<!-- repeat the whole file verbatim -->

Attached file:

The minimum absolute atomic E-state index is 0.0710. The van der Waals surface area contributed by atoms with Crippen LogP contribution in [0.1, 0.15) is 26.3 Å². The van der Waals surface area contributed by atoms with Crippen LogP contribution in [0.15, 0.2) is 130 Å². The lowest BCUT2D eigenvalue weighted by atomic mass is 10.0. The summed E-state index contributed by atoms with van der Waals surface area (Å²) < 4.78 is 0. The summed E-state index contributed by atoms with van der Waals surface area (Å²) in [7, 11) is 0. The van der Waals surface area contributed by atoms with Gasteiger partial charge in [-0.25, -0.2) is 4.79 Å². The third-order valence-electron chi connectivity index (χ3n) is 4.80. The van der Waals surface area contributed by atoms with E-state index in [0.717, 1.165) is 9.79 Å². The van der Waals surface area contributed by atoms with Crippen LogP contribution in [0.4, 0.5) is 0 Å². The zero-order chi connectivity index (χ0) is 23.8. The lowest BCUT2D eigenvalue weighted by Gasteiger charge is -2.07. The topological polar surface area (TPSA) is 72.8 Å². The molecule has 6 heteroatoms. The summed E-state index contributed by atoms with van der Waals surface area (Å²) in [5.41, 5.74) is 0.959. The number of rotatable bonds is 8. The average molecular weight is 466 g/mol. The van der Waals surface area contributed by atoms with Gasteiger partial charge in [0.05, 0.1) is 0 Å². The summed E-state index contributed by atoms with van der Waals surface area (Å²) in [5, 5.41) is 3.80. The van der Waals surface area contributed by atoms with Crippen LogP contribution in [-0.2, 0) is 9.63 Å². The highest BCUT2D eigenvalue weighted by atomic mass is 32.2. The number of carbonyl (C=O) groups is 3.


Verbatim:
The minimum absolute atomic E-state index is 0.0710. The van der Waals surface area contributed by atoms with Crippen LogP contribution in [0.1, 0.15) is 26.3 Å². The van der Waals surface area contributed by atoms with Crippen LogP contribution in [0.15, 0.2) is 130 Å². The lowest BCUT2D eigenvalue weighted by atomic mass is 10.0. The summed E-state index contributed by atoms with van der Waals surface area (Å²) < 4.78 is 0. The summed E-state index contributed by atoms with van der Waals surface area (Å²) in [7, 11) is 0. The van der Waals surface area contributed by atoms with Gasteiger partial charge in [-0.25, -0.2) is 4.79 Å². The third-order valence-electron chi connectivity index (χ3n) is 4.80. The van der Waals surface area contributed by atoms with E-state index in [0.717, 1.165) is 9.79 Å². The van der Waals surface area contributed by atoms with Crippen LogP contribution in [0.4, 0.5) is 0 Å². The zero-order chi connectivity index (χ0) is 23.8. The lowest BCUT2D eigenvalue weighted by Gasteiger charge is -2.07. The topological polar surface area (TPSA) is 72.8 Å². The molecule has 6 heteroatoms. The summed E-state index contributed by atoms with van der Waals surface area (Å²) in [5.41, 5.74) is 0.959. The number of rotatable bonds is 8. The average molecular weight is 466 g/mol. The van der Waals surface area contributed by atoms with Gasteiger partial charge in [0.05, 0.1) is 0 Å². The summed E-state index contributed by atoms with van der Waals surface area (Å²) in [5, 5.41) is 3.80. The van der Waals surface area contributed by atoms with Crippen LogP contribution in [-0.2, 0) is 9.63 Å². The highest BCUT2D eigenvalue weighted by atomic mass is 32.2. The number of carbonyl (C=O) groups is 3.